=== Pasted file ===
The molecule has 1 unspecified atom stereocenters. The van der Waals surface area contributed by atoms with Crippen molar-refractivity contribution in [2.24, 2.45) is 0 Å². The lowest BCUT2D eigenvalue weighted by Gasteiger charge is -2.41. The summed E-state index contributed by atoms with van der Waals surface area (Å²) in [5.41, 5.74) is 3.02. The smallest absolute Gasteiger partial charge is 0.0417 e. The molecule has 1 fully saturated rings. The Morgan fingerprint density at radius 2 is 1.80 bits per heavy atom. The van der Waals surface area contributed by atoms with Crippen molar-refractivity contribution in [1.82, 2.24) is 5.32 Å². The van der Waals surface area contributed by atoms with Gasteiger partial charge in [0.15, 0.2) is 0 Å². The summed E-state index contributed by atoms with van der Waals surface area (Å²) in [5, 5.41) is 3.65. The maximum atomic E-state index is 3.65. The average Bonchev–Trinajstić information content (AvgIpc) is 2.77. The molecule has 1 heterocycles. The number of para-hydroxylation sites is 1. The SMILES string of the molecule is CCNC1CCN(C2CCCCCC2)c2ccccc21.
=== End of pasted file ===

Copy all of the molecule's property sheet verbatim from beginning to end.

The molecule has 1 unspecified atom stereocenters. The van der Waals surface area contributed by atoms with Crippen molar-refractivity contribution in [2.24, 2.45) is 0 Å². The lowest BCUT2D eigenvalue weighted by Gasteiger charge is -2.41. The summed E-state index contributed by atoms with van der Waals surface area (Å²) in [5.41, 5.74) is 3.02. The smallest absolute Gasteiger partial charge is 0.0417 e. The molecule has 1 fully saturated rings. The Morgan fingerprint density at radius 2 is 1.80 bits per heavy atom. The van der Waals surface area contributed by atoms with Crippen molar-refractivity contribution in [1.82, 2.24) is 5.32 Å². The van der Waals surface area contributed by atoms with Gasteiger partial charge in [0.15, 0.2) is 0 Å². The summed E-state index contributed by atoms with van der Waals surface area (Å²) in [5, 5.41) is 3.65. The maximum atomic E-state index is 3.65. The average Bonchev–Trinajstić information content (AvgIpc) is 2.77. The molecule has 1 heterocycles. The number of para-hydroxylation sites is 1. The SMILES string of the molecule is CCNC1CCN(C2CCCCCC2)c2ccccc21.